Once everything is lined up, pin along the bottom to hold it in place.
Sewing the bag:
Many sewing machines have an assortment of stitches to use with knit fabric. They are useful for keeping the thread from breaking when the fabric stretches. On my machine, they are labeled “stretch” and shown in brown. Zig-zag stitches also work well on knits.
You could use a stretch or zig-zag stitch for the bottom of the bag. Since it really shouldn’t be stretching much, I usually stick with a regular straight stitch set to a long-ish length of 3.
Regardless of the type of stitch you choose, I recommend sewing across the bottom twice to make it nice and strong.
The seam allowance, or distance between the edge of the fabric and the stitches, doesn’t really matter that much as long as you keep it the same all the way across. For this bag, I used a 5/8 inch allowance, marked on the footplate of my machine. To keep a straight line, focus on keeping the fabric lined up with the guideline for the seam allowance rather than watching the needle.
Edge of fabric lined up on 5/8 mark.
At the start , sew about 2-3 stitches then backstitch to secure the stitching before continuing to sew to the end. At the end, backstitch another 2-3 stitches, then sew to the end and cut the threads. Repeat the seam as close to the original line of sewing as possible to make it nice and strong.
Back stitched first seam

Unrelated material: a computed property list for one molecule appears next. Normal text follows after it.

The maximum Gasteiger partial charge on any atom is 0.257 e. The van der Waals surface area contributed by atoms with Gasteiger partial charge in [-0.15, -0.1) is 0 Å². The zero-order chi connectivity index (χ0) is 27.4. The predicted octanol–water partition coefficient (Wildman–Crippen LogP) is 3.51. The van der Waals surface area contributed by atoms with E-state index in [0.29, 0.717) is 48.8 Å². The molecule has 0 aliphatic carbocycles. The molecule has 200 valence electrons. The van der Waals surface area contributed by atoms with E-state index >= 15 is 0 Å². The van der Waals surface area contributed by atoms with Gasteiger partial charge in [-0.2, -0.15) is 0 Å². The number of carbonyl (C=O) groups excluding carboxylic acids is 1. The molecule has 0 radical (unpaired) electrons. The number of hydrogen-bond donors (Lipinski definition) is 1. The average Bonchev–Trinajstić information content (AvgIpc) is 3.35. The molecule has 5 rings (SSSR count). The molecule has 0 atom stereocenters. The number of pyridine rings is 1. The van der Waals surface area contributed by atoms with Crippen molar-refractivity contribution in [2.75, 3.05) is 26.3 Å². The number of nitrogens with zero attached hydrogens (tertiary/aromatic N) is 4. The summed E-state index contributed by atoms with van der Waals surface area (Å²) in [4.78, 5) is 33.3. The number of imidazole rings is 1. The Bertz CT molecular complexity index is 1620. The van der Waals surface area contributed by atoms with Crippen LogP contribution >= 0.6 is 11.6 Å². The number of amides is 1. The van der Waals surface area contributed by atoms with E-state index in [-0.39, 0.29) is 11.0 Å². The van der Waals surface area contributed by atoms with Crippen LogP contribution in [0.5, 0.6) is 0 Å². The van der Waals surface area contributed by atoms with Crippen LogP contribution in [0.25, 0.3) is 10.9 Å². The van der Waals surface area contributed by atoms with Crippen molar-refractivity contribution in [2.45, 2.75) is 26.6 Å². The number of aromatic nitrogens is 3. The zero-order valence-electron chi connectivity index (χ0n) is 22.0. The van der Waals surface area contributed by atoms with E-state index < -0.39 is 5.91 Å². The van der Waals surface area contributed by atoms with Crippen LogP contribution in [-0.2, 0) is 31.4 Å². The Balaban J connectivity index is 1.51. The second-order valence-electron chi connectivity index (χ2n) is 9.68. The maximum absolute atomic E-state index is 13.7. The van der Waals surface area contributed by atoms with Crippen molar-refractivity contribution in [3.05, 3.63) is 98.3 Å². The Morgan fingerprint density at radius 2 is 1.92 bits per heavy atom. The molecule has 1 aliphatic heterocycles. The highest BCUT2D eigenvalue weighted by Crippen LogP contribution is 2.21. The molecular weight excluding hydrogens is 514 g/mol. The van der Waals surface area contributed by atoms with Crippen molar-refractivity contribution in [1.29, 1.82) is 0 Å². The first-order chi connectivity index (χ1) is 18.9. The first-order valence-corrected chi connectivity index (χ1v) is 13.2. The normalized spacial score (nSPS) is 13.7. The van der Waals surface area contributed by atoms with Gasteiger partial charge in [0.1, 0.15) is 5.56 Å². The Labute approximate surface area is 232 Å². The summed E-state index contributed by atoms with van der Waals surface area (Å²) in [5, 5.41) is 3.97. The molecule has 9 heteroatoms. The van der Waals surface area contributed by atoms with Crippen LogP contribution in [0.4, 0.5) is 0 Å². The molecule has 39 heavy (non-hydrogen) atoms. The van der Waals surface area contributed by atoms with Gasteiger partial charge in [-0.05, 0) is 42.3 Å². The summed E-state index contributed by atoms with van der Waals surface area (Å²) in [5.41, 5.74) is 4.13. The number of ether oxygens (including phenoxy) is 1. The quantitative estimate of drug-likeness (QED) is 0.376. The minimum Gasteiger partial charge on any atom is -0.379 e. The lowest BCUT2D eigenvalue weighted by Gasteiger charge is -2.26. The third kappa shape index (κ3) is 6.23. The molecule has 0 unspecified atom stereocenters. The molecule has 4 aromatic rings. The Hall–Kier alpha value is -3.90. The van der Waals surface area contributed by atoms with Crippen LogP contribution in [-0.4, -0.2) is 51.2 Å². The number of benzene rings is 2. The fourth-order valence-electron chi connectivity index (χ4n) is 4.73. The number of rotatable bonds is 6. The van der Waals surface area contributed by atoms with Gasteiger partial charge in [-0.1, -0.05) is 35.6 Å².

Second line stitched for reinforcement.I tried to stay as close to the first line as possible.
Turn the bag right side out. Since knit doesn’t unravel, you could stop there and be done. I like to sew around the arm and neck holes to reinforce the t-shirts original shoulder seams and give it a more finished look.
Finishing around the t-shirt arm and neck hole handles:
I usually use a serger for this, but it’s not necessary. On a sewing machine, I do like to use either a zig-zag or stretch stitch since there is going to be more stretch on the handles so a straight stitch might break.
This time, I’m using a zig-zag stitch, keeping the stitch length set at 3 and using about a 1/2 inch seam allowance. If your sewing machine has a free-arm, it can make it easier to sew around the armholes if you use it. Sew around each arm hole and the neck hole separately.
Messy zig-zag backstitching.